Developers to Second Tier Markets: You're OK
A hot topic at a recent meeting of about 400 attorneys here was the expansion of the developer list of the Top 5 US property markets to a Top 10 list, says one event host, Goulston & Storrs director Dan Rottenberg (with ULI's Stephen Blank). Intense competition for prime sites, and greater comfort with strengthening real estate fundamentals, is leading developers and real estate companies to look beyond Boston, New York, DC, LA and San Francisco to secondary markets in South Florida, the Mid West, Texas, Oregon, and southern California. At the annual Meritas meeting held here recently, there was also talk of alternative asset types like industrial/warehouse and condos coming into favor.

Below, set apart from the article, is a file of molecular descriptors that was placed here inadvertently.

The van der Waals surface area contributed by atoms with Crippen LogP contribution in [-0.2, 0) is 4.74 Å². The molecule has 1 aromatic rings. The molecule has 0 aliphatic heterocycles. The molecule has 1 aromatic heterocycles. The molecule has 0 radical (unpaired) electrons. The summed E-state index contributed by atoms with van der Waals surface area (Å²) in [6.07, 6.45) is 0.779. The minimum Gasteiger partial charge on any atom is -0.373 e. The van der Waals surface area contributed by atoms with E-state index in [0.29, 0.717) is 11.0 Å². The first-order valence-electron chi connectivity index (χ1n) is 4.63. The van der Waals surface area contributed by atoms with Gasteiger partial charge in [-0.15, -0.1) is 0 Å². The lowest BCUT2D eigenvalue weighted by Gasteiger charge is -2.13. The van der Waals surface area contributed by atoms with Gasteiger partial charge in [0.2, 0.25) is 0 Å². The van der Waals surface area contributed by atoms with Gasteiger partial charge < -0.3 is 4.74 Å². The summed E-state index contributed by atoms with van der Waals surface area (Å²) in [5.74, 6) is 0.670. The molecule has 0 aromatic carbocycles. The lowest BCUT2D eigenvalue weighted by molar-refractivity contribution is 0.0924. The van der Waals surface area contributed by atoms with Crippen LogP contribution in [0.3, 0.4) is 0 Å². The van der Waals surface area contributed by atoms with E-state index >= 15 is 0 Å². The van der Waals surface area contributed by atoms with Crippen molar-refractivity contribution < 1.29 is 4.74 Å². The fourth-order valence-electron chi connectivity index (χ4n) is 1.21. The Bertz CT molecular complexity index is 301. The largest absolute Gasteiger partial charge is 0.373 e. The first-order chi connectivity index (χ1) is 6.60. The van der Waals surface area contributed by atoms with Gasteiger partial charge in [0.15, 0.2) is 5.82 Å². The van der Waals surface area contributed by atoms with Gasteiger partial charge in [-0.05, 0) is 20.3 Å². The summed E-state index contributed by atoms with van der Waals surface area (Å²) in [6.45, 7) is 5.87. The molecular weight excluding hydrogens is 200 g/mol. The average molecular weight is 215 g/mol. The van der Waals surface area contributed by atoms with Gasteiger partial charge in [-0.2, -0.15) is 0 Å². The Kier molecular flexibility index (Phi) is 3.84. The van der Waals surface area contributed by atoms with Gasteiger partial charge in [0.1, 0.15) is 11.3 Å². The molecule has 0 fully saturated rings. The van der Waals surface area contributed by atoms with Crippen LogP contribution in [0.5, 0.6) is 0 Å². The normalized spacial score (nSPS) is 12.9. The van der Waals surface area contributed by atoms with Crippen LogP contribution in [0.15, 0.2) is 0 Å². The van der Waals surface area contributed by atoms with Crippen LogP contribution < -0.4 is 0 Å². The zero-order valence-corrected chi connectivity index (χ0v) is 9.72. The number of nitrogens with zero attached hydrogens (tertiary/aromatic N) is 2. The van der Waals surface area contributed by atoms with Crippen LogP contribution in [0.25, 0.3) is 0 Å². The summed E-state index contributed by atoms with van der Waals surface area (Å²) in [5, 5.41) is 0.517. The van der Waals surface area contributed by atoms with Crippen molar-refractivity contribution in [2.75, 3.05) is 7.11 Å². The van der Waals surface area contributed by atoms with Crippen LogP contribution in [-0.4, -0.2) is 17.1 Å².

In Boston, where the Fenway (above) and Seaport are rife with new construction, the real estate market has shaken off the stupor of the recession. Market conditions are moving in the right direction but spec development still isn’t prevalent. Instead, there’s a new wave of big mixed-use projects. The benefit: line-up an office anchor tenant and construction can start on the retail and residential components, Dan says. (Then the employees of that office can live and shop there, too, meaning less traffic.)